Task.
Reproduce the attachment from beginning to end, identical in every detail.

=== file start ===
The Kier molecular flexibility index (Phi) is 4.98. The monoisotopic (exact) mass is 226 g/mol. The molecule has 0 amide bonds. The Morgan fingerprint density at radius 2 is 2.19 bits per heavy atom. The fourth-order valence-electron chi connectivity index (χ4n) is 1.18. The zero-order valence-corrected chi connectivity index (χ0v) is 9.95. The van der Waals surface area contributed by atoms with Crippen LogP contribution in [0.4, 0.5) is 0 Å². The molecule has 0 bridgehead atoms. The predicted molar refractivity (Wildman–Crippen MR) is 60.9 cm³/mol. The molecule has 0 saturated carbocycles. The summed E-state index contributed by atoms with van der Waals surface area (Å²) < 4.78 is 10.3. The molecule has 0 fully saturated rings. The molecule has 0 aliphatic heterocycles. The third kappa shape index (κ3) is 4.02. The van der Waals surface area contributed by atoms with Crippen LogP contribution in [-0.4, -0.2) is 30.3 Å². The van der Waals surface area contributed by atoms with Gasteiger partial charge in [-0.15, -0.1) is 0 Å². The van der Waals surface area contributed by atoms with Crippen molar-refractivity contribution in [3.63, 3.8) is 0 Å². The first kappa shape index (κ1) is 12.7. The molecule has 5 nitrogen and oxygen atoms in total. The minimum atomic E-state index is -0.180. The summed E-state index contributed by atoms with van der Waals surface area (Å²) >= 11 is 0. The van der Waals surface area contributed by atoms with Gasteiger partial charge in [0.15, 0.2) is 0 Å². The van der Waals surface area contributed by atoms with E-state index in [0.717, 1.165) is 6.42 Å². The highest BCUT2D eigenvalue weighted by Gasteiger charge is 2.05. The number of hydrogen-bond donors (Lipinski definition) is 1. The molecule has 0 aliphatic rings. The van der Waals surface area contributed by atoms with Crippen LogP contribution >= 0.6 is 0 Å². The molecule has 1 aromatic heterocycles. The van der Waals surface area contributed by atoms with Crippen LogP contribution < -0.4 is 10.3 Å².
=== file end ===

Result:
The Kier molecular flexibility index (Phi) is 4.98. The monoisotopic (exact) mass is 226 g/mol. The molecule has 0 amide bonds. The Morgan fingerprint density at radius 2 is 2.19 bits per heavy atom. The fourth-order valence-electron chi connectivity index (χ4n) is 1.18. The zero-order valence-corrected chi connectivity index (χ0v) is 9.95. The van der Waals surface area contributed by atoms with Crippen LogP contribution in [0.4, 0.5) is 0 Å². The molecule has 0 bridgehead atoms. The predicted molar refractivity (Wildman–Crippen MR) is 60.9 cm³/mol. The molecule has 0 saturated carbocycles. The summed E-state index contributed by atoms with van der Waals surface area (Å²) < 4.78 is 10.3. The molecule has 0 fully saturated rings. The molecule has 0 aliphatic heterocycles. The third kappa shape index (κ3) is 4.02. The van der Waals surface area contributed by atoms with Crippen LogP contribution in [-0.4, -0.2) is 30.3 Å². The van der Waals surface area contributed by atoms with Gasteiger partial charge in [-0.15, -0.1) is 0 Å². The van der Waals surface area contributed by atoms with Crippen molar-refractivity contribution in [3.63, 3.8) is 0 Å². The first kappa shape index (κ1) is 12.7. The molecule has 5 nitrogen and oxygen atoms in total. The minimum atomic E-state index is -0.180. The summed E-state index contributed by atoms with van der Waals surface area (Å²) >= 11 is 0. The van der Waals surface area contributed by atoms with Gasteiger partial charge in [0.15, 0.2) is 0 Å². The van der Waals surface area contributed by atoms with E-state index in [0.717, 1.165) is 6.42 Å². The highest BCUT2D eigenvalue weighted by Gasteiger charge is 2.05. The number of hydrogen-bond donors (Lipinski definition) is 1. The molecule has 0 aliphatic rings. The van der Waals surface area contributed by atoms with Crippen LogP contribution >= 0.6 is 0 Å². The molecule has 1 aromatic heterocycles. The van der Waals surface area contributed by atoms with Crippen LogP contribution < -0.4 is 10.3 Å².